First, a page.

For many decades, surgery has been the primary treatment for malignant submandibular gland neoplasms. Nonetheless, due to the heterogeneity and rarity of submandibular gland malignant tumors and the high frequency of chronic benign processes in this region, management can be complex. Preoperative investigations, such as fine-needle aspiration and imaging, are critical to achieve the correct diagnosis so that appropriate surgery can be planned. In general, for malignant submandibular gland neoplasms, the minimal treatment necessary is excision of the submandibular gland with level I lymph node dissection. Salivary gland cancer in the submandibular gland is generally more aggressive than the same histologic type in the parotid gland. Neck dissection may be required and primarily depends on the stage and histological grade. Adjuvant therapy most frequently consists of radiation and can improve overall survival. Some factors that influence prognosis after surgical treatment include the histologic grade, stage at presentation, and positive surgical margins.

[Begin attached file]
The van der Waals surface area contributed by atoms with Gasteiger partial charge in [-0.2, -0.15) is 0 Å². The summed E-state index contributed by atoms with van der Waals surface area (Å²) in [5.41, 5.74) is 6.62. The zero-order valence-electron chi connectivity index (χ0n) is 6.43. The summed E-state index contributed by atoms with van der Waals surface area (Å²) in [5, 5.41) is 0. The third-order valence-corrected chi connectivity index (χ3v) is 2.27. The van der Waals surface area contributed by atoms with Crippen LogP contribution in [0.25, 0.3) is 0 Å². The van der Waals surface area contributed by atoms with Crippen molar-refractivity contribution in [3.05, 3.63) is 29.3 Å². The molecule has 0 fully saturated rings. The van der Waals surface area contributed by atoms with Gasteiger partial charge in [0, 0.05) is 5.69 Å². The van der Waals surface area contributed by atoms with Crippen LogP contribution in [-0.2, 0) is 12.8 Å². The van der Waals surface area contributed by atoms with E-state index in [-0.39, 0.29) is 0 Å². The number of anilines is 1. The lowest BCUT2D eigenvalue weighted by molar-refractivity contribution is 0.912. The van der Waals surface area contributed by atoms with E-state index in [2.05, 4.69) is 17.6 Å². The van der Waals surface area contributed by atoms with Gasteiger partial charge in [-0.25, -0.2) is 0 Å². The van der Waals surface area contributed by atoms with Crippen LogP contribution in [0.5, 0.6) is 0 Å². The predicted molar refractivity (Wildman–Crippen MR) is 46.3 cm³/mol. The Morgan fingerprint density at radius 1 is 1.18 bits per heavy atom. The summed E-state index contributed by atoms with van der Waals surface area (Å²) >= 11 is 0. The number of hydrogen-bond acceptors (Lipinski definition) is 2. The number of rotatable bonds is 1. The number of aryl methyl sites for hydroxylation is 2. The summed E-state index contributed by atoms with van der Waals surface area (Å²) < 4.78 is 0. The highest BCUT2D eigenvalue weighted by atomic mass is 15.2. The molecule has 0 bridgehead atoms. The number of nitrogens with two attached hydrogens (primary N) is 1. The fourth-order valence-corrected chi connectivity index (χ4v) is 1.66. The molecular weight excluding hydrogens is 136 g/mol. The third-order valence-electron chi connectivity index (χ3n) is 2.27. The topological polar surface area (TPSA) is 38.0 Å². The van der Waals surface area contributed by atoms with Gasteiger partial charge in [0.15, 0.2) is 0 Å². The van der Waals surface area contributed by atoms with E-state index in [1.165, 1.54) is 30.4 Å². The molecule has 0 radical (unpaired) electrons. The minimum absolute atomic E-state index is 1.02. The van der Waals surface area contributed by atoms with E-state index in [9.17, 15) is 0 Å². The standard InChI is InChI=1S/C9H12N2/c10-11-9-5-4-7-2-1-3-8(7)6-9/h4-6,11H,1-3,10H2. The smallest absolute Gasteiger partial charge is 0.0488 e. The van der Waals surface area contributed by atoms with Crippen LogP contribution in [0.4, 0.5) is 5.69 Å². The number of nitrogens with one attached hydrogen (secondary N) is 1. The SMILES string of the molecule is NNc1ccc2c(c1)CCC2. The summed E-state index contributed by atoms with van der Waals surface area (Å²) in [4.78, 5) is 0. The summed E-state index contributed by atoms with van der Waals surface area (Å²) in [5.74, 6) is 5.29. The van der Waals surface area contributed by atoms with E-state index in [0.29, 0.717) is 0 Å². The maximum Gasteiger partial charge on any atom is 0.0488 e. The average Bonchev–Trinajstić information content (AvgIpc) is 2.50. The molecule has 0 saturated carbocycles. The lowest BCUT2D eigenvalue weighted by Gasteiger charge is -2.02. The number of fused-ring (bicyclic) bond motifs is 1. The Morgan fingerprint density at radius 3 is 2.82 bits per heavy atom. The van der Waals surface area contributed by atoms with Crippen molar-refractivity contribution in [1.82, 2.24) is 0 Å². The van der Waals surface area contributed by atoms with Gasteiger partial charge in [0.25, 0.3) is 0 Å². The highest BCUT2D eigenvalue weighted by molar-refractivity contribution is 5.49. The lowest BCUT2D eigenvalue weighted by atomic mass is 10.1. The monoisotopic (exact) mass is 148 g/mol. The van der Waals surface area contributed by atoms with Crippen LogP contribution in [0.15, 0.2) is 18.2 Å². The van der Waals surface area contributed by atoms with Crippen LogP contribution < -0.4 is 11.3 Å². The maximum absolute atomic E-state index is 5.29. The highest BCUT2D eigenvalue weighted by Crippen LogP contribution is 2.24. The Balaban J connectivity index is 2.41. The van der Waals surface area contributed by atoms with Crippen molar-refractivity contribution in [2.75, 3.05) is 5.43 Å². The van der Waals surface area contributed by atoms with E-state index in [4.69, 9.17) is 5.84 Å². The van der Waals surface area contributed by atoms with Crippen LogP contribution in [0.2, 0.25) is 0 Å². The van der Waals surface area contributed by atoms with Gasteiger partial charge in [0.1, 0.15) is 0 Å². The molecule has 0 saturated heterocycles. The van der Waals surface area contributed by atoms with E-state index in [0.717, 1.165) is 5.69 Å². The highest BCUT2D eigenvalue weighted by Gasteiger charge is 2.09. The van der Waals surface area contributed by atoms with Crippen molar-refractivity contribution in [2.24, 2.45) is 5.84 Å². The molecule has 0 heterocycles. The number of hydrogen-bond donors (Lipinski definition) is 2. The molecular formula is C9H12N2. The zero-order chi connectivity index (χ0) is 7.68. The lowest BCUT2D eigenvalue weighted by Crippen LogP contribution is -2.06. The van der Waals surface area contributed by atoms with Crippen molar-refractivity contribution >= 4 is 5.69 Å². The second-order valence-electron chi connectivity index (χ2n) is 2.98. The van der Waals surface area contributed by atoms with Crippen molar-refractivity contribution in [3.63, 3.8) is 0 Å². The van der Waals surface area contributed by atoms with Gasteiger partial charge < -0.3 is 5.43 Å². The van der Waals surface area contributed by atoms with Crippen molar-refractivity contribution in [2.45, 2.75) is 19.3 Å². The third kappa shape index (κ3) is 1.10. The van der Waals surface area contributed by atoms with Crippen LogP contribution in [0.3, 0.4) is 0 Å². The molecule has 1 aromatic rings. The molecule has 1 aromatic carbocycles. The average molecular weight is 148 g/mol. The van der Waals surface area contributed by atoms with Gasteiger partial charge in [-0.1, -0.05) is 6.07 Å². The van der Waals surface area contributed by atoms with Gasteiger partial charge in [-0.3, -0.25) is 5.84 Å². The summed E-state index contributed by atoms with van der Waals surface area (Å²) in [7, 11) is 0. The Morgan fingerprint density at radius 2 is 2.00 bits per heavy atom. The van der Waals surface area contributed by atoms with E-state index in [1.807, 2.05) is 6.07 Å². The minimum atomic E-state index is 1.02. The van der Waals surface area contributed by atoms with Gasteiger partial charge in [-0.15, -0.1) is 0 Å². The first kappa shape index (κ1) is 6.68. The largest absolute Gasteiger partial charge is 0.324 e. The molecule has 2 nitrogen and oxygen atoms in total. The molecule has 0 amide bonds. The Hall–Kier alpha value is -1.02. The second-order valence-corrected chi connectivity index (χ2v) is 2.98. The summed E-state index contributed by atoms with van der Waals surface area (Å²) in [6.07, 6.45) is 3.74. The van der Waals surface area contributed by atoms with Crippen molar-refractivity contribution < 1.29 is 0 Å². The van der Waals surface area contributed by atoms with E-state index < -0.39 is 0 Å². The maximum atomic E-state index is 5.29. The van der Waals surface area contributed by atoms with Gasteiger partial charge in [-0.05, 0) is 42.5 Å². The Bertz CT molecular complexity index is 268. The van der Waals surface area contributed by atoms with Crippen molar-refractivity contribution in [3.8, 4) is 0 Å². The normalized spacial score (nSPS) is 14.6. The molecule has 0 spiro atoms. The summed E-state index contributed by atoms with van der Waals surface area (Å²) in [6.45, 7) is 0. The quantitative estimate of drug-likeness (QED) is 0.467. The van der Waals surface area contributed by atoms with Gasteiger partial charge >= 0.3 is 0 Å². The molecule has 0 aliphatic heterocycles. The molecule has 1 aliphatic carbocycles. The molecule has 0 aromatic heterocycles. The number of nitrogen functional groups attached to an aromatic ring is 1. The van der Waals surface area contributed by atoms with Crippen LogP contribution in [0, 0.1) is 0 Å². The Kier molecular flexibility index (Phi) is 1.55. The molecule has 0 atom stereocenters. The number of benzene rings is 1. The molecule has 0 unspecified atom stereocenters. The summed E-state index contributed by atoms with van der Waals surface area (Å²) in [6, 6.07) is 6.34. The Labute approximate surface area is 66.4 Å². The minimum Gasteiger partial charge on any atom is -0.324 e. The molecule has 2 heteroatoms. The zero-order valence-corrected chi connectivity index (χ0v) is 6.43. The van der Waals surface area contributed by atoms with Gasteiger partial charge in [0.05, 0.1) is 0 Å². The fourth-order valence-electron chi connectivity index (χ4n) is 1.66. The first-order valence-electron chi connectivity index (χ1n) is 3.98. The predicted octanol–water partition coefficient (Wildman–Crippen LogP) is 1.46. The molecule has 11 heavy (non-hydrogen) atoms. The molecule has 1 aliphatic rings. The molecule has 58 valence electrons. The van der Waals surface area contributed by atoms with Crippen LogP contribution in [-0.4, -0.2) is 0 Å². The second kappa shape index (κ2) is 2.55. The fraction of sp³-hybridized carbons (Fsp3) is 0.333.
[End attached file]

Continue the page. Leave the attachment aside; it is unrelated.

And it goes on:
© 2016 S. Karger AG, Basel.